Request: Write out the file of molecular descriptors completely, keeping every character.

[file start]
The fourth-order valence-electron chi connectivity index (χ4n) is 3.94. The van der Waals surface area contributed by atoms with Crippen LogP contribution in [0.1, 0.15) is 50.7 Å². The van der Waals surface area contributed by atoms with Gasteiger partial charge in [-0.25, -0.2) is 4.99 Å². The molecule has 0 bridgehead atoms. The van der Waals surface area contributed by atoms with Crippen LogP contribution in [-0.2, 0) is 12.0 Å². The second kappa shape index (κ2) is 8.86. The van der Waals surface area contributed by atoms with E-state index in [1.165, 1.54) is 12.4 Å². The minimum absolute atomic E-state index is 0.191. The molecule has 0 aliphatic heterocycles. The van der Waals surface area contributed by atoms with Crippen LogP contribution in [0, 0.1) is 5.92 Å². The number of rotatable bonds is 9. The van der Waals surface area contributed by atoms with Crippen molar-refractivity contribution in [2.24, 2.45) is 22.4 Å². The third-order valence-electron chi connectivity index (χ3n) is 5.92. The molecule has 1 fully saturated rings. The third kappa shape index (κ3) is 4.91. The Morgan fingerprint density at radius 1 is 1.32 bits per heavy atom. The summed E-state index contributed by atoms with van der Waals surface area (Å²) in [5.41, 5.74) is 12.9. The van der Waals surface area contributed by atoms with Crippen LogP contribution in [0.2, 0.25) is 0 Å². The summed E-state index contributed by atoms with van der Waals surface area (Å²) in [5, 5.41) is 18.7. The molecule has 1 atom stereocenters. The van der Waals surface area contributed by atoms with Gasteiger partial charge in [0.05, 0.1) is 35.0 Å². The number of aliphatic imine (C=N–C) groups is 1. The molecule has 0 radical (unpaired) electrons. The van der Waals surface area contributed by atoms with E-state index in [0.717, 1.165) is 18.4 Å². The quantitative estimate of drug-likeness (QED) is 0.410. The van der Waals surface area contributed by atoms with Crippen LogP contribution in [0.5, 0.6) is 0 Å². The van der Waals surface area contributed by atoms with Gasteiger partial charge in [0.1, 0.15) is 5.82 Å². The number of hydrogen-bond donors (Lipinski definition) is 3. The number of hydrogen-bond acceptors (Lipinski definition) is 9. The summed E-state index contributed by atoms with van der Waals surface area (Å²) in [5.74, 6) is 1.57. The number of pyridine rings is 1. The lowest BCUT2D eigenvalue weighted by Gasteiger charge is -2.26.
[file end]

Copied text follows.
The fourth-order valence-electron chi connectivity index (χ4n) is 3.94. The van der Waals surface area contributed by atoms with Crippen LogP contribution in [0.1, 0.15) is 50.7 Å². The van der Waals surface area contributed by atoms with Gasteiger partial charge in [-0.25, -0.2) is 4.99 Å². The molecule has 0 bridgehead atoms. The van der Waals surface area contributed by atoms with Crippen LogP contribution in [-0.2, 0) is 12.0 Å². The second kappa shape index (κ2) is 8.86. The van der Waals surface area contributed by atoms with E-state index in [1.165, 1.54) is 12.4 Å². The minimum absolute atomic E-state index is 0.191. The molecule has 0 aliphatic heterocycles. The van der Waals surface area contributed by atoms with Crippen LogP contribution in [0, 0.1) is 5.92 Å². The number of rotatable bonds is 9. The van der Waals surface area contributed by atoms with Crippen molar-refractivity contribution in [2.24, 2.45) is 22.4 Å². The third-order valence-electron chi connectivity index (χ3n) is 5.92. The molecule has 1 fully saturated rings. The third kappa shape index (κ3) is 4.91. The Morgan fingerprint density at radius 1 is 1.32 bits per heavy atom. The summed E-state index contributed by atoms with van der Waals surface area (Å²) in [5.41, 5.74) is 12.9. The van der Waals surface area contributed by atoms with Crippen LogP contribution in [0.2, 0.25) is 0 Å². The summed E-state index contributed by atoms with van der Waals surface area (Å²) in [5, 5.41) is 18.7. The molecule has 1 atom stereocenters. The van der Waals surface area contributed by atoms with Gasteiger partial charge in [0.05, 0.1) is 35.0 Å². The number of aliphatic imine (C=N–C) groups is 1. The molecule has 0 radical (unpaired) electrons. The van der Waals surface area contributed by atoms with E-state index in [0.717, 1.165) is 18.4 Å². The quantitative estimate of drug-likeness (QED) is 0.410. The van der Waals surface area contributed by atoms with Crippen LogP contribution in [0.5, 0.6) is 0 Å². The van der Waals surface area contributed by atoms with Gasteiger partial charge in [0.1, 0.15) is 5.82 Å². The number of hydrogen-bond donors (Lipinski definition) is 3. The number of hydrogen-bond acceptors (Lipinski definition) is 9. The summed E-state index contributed by atoms with van der Waals surface area (Å²) in [5.74, 6) is 1.57. The number of pyridine rings is 1. The lowest BCUT2D eigenvalue weighted by Gasteiger charge is -2.26.